CCT’s explained – part 4: Casting Heavy Sink Tips

Introduction

Skagit heads combined with modern Spey rods have changed our approach to sink-tip fishing not just for steelhead but also for Atlantic salmon; we now have the ability to fish heavier sink-tips and larger flies than ever before.

However, with this change has come some confusion. With the wide range of Skagit heads and sink-tip materials available on the market today it’s difficult to know what’s right for your type of fishing and moreover what’s right for your Spey rod! In this series of articles we hope to throw some light on the subject.

The first article of the series is an introduction to sink-tips, the second is all about is matching Sink-Tip grain weight to your Head weight, the third explains how to determine the correct Sink-Tip length for your casting style and Rod, and this the fourth explains how best to cast heavy sink tips.

Enjoy it…

 Casting Heavy Sink Tips

Tim-Rajeff-Casting-01

Casting heavy sunk lines is not easy; casting heavy sink tips with a Skagit head is  easier but certainly very different.
The “Half Out and Go” (the term was coined by Bob Pauli in an article he wrote for the Golden Gate Angling and Casting Club (GGACC) Bulletin, a few years back) method which we describe below is pretty easy and very effective.  “Half Out and Go” is especially good for casting long and heavy sink tips that are more difficult to cast with the traditional approaches.

1. Place the anchor:  Perform any Skagit (waterborne anchor) cast to position the anchor prior to setting up the D-Loop. We use a Snap-C/T, or Skagit Double-Spey or a Perry Poke. If you screw up the anchor placement just “[Perry] Poke” it to the correct position/target line up.

2. Pause:  As with all “waterborne anchor” casts, once the anchor is placed, you must paaaauuuuse… before setting up the D-loop allowing the sink tip to sink, and dig in to form a “sustained anchor.”  The pause should be something in the region of one to three seconds; the lighter the sink tip, the longer the pause.

3. Forming the D-loop:  This is standard spey casting technique. The skill here is to use just enough energy to load the rod and start lifting the sink-tip without however pulling the anchor entirely. Too much power and the anchor will blow, too little and you end up with a stuck anchor, thereby killing the forward momentum.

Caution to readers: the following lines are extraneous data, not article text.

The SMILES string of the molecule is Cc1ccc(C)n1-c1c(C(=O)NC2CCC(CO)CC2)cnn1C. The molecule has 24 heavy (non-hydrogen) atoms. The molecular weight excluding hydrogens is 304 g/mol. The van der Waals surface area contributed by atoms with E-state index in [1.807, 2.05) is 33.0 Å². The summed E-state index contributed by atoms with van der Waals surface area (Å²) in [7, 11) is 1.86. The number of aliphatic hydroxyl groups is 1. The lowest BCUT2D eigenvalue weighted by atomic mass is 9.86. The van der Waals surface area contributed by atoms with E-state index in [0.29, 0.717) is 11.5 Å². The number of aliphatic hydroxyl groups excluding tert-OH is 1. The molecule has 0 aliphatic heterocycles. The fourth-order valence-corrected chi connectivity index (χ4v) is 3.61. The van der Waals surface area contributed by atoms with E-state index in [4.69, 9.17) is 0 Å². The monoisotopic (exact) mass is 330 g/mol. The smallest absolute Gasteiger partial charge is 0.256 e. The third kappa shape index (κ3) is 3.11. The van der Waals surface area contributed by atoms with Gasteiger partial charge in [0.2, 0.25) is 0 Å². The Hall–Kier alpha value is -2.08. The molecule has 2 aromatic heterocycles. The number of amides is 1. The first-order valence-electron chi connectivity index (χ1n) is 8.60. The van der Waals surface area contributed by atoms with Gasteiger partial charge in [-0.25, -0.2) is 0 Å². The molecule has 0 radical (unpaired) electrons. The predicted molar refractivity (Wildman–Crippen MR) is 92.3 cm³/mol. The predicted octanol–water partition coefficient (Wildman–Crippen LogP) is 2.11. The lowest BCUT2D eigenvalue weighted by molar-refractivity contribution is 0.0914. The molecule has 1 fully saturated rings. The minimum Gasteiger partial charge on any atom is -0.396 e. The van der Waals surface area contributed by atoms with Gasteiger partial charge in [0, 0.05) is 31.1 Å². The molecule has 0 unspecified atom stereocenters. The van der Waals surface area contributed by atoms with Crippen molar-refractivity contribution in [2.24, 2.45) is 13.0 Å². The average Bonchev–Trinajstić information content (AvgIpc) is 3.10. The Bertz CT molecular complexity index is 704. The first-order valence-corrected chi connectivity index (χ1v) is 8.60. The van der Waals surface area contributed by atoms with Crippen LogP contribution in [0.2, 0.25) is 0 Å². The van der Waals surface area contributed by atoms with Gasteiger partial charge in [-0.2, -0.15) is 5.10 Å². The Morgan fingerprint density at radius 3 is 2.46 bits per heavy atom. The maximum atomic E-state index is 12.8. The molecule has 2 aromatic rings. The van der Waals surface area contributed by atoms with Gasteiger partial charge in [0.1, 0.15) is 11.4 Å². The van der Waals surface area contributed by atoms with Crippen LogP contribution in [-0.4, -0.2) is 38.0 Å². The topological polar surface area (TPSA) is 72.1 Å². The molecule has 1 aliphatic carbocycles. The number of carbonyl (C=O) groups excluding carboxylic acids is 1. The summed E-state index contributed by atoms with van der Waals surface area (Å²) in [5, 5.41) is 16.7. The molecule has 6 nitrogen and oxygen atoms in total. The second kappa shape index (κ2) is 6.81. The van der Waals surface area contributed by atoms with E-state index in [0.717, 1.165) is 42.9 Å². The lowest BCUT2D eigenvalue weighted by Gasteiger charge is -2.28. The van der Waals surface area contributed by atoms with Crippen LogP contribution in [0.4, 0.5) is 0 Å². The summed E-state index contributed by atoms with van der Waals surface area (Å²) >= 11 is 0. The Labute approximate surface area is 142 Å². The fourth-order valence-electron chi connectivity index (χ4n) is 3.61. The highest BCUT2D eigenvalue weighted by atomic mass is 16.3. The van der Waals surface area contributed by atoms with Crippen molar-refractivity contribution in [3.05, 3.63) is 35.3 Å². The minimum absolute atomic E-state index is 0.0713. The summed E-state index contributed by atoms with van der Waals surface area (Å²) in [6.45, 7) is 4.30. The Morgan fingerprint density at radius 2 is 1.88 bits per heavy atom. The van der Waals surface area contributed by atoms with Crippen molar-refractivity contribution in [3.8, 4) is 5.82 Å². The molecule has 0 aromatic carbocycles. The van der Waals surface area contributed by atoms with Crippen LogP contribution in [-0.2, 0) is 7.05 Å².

4. Half Out and Go. Bob Pauli coined this term to explain what we are trying to achieve. We think it explains it perfectly. So, “go” on the forward cast when the sink tip is very roughly half way out of the water (caused by the momentum of the line going backwards into the D-Loop during the back cast).  In order to know when “half out” is just watch your anchor as the D-loop forms.  If you “go” too early the anchor is far too sticky killing the forward cast; if you “go” too late, the sink tip will have pulled out, making it impossible to fully load the rod.  So, watch your sink tip as the backward momentum of the D-loop forming begins to pull it out of the water.

We think that using a Skagit head to cast heavy tips is easier than casting a fully sunk line, but as before don’t take our word for it, get out there, try it and judge for yourself.

Just remember “half out and go.” 😎

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2 comments

  • Jari Koski 20/02/2014   Reply →

    If your like me and love to fish the intermediate skagit then remember one thing when you start using them. Use a shorter tempo (lenght of the pause), but remember to aim your backcast low so you won’t blow your anchor. I see many people trying to cast the intermediates with the same tempo as they use their floater. I would rather blow a few anchor then regularly get stuck with too much stick.

    Keep up the good work BFF!

    • bff 20/02/2014   Reply →

      Good point Jari. Thanks for emphasising it.

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